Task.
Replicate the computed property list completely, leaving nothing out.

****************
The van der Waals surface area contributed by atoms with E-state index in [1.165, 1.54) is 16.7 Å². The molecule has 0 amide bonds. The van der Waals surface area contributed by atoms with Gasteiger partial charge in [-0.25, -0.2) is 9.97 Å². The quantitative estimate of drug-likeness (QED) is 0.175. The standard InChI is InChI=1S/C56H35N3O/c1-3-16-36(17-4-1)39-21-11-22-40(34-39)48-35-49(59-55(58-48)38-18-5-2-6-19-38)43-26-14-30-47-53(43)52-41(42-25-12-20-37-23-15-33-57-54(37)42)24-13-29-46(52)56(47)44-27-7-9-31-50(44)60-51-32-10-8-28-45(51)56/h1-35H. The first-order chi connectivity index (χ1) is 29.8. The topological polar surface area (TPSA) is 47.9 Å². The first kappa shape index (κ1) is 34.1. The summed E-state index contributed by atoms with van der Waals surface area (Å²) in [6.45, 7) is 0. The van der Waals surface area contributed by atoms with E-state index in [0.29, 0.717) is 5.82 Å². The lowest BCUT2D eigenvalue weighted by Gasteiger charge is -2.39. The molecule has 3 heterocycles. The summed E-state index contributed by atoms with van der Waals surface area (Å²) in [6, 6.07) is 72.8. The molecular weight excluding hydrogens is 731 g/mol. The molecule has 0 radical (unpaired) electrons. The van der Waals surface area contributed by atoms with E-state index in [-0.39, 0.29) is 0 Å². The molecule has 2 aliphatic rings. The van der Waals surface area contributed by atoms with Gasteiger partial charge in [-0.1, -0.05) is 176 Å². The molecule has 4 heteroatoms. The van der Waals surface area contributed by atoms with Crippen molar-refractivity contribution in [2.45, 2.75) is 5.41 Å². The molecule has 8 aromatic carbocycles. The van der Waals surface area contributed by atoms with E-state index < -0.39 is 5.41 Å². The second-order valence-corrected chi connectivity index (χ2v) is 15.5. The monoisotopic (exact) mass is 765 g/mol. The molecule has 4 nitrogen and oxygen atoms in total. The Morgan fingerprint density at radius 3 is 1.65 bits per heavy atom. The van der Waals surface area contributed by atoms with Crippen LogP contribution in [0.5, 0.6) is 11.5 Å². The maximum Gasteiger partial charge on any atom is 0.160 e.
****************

The van der Waals surface area contributed by atoms with E-state index in [1.165, 1.54) is 16.7 Å². The molecule has 0 amide bonds. The van der Waals surface area contributed by atoms with Gasteiger partial charge in [-0.25, -0.2) is 9.97 Å². The quantitative estimate of drug-likeness (QED) is 0.175. The standard InChI is InChI=1S/C56H35N3O/c1-3-16-36(17-4-1)39-21-11-22-40(34-39)48-35-49(59-55(58-48)38-18-5-2-6-19-38)43-26-14-30-47-53(43)52-41(42-25-12-20-37-23-15-33-57-54(37)42)24-13-29-46(52)56(47)44-27-7-9-31-50(44)60-51-32-10-8-28-45(51)56/h1-35H. The first-order chi connectivity index (χ1) is 29.8. The topological polar surface area (TPSA) is 47.9 Å². The first kappa shape index (κ1) is 34.1. The summed E-state index contributed by atoms with van der Waals surface area (Å²) in [6.45, 7) is 0. The van der Waals surface area contributed by atoms with E-state index in [0.29, 0.717) is 5.82 Å². The lowest BCUT2D eigenvalue weighted by Gasteiger charge is -2.39. The molecule has 3 heterocycles. The summed E-state index contributed by atoms with van der Waals surface area (Å²) in [6, 6.07) is 72.8. The molecular weight excluding hydrogens is 731 g/mol. The molecule has 0 radical (unpaired) electrons. The van der Waals surface area contributed by atoms with E-state index in [-0.39, 0.29) is 0 Å². The molecule has 2 aliphatic rings. The van der Waals surface area contributed by atoms with Gasteiger partial charge in [-0.1, -0.05) is 176 Å². The molecule has 4 heteroatoms. The van der Waals surface area contributed by atoms with Crippen molar-refractivity contribution in [2.45, 2.75) is 5.41 Å². The molecule has 8 aromatic carbocycles. The van der Waals surface area contributed by atoms with E-state index < -0.39 is 5.41 Å². The second-order valence-corrected chi connectivity index (χ2v) is 15.5. The monoisotopic (exact) mass is 765 g/mol. The molecule has 4 nitrogen and oxygen atoms in total. The Morgan fingerprint density at radius 3 is 1.65 bits per heavy atom. The van der Waals surface area contributed by atoms with Crippen LogP contribution in [0.5, 0.6) is 11.5 Å². The maximum Gasteiger partial charge on any atom is 0.160 e.